Which Dutch universities are the most active on Wikipedia? Do the universities have 'preferred topics' relating to their research programs? Which universities edit topics relating to national politics and culture, and which make contributions to topics located outside the Netherlands?
- The anonymous edits from 13 Dutch universities were aggregated and compared. Discrepancies were found between university size and the amount of Wikipedia activity, but these could be explained by contextual factors: some universities have lively campuses with students living close by (Twente, Eindhoven), while others are relatively isolated (Erasmus Rotterdam, Tilburg).
- Activity on articles related to Dutch culture, history and politics was measured. Utrecht, Groningen and Leiden were found to be the most active - interestingly, these three universities have the highest-rated Language and Culture programs, according to one recent national survey. Wageningen University and Research Centre is also very active on these topics, but a closer look reveals that this is limited to a great number of edits on just a few articles (especially 'Ayaan Hirsi Ali', 'Wageningen' and 'Wageningen University').
- The three technical universities (Twente, Eindhoven and Delft) were 'profiled' based on the articles each edited. As expected, each contributes often to articles relating to mathematics, science and technology. In addition to this, each was found to conform somewhat to 'Geek' stereotypes, with a high proportion of edits on topics dealing with science fiction and fantasy games. This was most pronounced in the results for the Technical University of Eindhoven.
- A trend in the edits from the University of Amsterdam could be termed a 'Great Man' view of Wikipedia. Half of the top thirty articles edited were biographies, and generally more than one were of a certain type (e.g. artist, charismatic leader, University of Amsterdam professor).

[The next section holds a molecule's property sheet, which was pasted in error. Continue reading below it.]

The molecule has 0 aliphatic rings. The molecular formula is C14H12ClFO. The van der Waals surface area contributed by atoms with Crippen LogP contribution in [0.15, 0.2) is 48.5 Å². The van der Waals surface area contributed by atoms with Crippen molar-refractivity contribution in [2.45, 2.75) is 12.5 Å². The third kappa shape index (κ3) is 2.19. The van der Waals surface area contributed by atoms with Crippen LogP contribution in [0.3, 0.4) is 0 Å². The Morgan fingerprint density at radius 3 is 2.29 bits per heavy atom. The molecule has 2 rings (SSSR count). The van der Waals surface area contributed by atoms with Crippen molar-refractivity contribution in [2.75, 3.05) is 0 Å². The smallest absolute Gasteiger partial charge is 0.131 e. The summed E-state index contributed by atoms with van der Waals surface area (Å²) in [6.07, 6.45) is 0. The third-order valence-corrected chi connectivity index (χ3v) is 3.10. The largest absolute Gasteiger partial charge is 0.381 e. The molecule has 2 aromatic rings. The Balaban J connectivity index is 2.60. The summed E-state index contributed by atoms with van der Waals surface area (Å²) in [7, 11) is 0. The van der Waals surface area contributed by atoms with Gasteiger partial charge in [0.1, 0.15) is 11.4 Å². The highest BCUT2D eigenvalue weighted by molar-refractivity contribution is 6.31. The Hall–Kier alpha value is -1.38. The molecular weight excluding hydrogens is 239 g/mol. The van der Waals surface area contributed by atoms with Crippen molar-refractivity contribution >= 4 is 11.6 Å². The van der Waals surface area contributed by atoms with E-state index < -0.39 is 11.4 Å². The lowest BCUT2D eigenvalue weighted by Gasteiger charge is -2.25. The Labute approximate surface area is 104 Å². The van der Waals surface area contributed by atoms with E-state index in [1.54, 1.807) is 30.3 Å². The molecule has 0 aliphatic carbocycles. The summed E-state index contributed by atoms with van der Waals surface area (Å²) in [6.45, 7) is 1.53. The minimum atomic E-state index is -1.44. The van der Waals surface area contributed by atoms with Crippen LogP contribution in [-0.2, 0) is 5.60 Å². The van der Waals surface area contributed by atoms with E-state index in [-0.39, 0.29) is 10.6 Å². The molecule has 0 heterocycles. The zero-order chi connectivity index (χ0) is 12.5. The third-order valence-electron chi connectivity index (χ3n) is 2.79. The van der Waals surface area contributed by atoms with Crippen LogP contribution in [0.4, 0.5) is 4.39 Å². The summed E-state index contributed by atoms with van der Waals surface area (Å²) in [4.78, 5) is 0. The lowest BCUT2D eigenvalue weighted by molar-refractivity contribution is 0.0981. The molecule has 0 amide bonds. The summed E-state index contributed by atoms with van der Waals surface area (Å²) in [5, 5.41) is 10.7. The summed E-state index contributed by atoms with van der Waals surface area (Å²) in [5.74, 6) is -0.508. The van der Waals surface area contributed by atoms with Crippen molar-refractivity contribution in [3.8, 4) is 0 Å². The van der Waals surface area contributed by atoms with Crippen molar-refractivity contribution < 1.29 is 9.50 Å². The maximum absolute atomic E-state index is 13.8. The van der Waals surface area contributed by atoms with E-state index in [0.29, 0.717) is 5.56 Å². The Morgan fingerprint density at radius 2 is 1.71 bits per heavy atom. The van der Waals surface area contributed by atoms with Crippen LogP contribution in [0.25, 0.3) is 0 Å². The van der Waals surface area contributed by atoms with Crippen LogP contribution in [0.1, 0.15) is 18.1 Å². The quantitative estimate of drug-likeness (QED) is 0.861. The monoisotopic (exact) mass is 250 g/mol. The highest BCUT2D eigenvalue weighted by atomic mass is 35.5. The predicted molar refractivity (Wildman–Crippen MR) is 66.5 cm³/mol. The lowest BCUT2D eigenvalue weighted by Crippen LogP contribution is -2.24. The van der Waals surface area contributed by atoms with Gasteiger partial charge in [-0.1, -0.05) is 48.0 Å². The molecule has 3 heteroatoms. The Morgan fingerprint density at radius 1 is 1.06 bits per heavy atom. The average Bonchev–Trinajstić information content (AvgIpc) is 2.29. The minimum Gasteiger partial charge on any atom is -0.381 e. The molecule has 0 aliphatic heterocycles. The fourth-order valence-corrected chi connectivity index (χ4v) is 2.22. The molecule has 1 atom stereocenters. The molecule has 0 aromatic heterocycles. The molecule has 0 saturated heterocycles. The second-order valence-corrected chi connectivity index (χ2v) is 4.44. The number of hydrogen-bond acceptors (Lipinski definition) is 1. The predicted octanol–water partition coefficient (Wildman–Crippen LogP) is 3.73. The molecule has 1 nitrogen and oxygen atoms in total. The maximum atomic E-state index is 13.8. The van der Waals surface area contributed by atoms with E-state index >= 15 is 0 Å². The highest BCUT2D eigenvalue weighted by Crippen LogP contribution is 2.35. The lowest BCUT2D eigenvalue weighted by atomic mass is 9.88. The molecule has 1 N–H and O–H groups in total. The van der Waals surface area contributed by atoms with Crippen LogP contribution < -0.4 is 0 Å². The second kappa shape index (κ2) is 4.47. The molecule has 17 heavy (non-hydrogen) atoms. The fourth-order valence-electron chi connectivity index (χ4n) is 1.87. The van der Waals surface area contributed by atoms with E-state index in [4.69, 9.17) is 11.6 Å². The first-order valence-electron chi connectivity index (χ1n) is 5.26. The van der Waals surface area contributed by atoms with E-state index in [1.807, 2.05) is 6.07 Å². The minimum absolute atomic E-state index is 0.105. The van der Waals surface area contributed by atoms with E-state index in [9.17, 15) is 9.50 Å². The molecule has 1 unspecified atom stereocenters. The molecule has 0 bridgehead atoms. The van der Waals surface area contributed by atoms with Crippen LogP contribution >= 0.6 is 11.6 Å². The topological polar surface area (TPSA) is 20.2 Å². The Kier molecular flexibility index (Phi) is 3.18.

For the full case study detailing method and (other) findings, see:
The Wikiscanner, with some tweaking, makes it possible to 'localize' Wikipedia activity by linking edits to specific institutions or within geographical borders. Such a move adds a dimension to studies of Wikipedia. Where these have had to hang on to notions of the 'virtual community' in describing the ins and outs of collaboration online, the kind of research hinted at here will make it possible to rethink this production as both a local and global operation. General assumptions about Wikipedia's 'U.S.-centrism'
should be tested empirically, and alongside article content researchers should make use of location as a variable. In the case of universities, presumably hubs for the production of knowledge, this 'trick' is all the more interesting and relevant.
Only anonymous edits are indexed, meaning the samples are relatively small and, until one can prove otherwise, not representative of all edits. Also, despite any attempts here or elsewhere, it will be tough to disassociate 'anonymous' from 'discreditable'. With the profiles of technical universities, there is some indication that anonymous edits are somewhat representative, but this needs more work. Taking the Wikiscanner further will require adequately theorizing the 'anonymous edit'.